It is now a crime to kill tiger and hammerhead sharks in the waters off Florida. In a unanimous vote following two years of spirited public hearings, the Florida Fish and Wildlife Conservation Commission voted unanimously Wednesday to protect the tiger shark and three species of hammerhead from recreational and commercial anglers.
Sometimes the appropriate measures of conservation are the problems we avoid, not the problems we have to fix”Brian Yablonski, Florida Fish and Wildlife Conservation Commission
"Sometimes the appropriate measures of conservation are the problems we avoid, not the problems we have to fix," said Commissioner Brian Yablonski.
The new measures, which take effect Jan. 1, also prohibit the possession, sale and exchange of the sharks in state waters. Fins from hammerhead sharks are among the most valued and used for shark fin soup.
Killing of one of the newly protected sharks is now a second-degree misdemeanor, punishable by up to 60 days in jail and a $500 fine. However, these sharks can still be caught and released in state waters and can be taken in adjacent federal waters.
Florida's state waters, which extend 3 miles off the Atlantic coast and 9 miles off the Gulf Coast, are home to several species of sharks. Tiger and hammerhead sharks use the coastal, state waters as nursery grounds for their pups.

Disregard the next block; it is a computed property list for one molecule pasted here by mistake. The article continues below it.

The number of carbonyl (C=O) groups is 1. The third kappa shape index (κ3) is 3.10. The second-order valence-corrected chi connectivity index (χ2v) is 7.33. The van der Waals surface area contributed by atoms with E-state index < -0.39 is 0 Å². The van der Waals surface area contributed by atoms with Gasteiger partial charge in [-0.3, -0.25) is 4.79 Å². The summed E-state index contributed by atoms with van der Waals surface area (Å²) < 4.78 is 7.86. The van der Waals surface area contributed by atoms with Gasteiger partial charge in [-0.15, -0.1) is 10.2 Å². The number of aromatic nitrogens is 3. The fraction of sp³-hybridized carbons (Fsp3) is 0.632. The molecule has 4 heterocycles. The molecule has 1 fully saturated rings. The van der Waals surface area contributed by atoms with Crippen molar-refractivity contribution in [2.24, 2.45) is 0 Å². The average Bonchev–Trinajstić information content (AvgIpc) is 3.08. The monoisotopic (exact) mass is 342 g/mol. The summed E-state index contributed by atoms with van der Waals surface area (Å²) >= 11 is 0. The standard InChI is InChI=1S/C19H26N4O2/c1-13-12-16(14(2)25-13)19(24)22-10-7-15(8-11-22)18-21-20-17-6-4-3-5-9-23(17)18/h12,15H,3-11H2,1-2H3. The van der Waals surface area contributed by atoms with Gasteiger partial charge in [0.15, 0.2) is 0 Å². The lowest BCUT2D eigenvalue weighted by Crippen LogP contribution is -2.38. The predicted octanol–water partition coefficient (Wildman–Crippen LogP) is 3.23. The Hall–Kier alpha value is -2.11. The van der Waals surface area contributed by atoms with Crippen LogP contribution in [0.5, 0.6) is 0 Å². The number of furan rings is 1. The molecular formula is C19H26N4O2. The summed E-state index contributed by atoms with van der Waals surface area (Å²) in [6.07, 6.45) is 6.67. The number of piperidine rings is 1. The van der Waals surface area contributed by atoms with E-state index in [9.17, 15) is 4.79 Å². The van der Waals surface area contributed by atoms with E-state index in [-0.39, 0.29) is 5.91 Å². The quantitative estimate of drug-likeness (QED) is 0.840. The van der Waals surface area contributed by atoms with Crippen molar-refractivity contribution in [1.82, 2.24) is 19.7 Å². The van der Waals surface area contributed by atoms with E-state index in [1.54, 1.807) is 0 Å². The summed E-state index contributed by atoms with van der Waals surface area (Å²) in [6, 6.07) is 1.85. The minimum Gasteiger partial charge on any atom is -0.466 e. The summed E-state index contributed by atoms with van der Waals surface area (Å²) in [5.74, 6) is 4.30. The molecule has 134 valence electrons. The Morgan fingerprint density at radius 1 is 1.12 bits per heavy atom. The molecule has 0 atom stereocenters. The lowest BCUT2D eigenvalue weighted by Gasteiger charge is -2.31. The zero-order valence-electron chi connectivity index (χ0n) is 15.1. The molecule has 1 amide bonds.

Tiger and hammerhead sharks are especially vulnerable to exploitation, because of their lengthy reproductive cycle. Tiger sharks, which do not begin reproducing until they are at least 10 years old, have a gestation period of 15 months and only reproduce every three years.
"Any small level of exploitation can make a big difference," said Neil Hammerschlag, a researcher at the Rosenstiel School of Marine and Atmospheric Science at the University of Miami. "Recent data shows that even killing a few locally can have a big impact."
Sharks have been strictly regulated in Florida since 1992, with a one-shark-per-person, two-shark-per-vessel daily bag limit for all recreational and commercial harvesters. About two dozen over-fished, vulnerable or rare shark species are designated for catch -and-release only in Florida waters.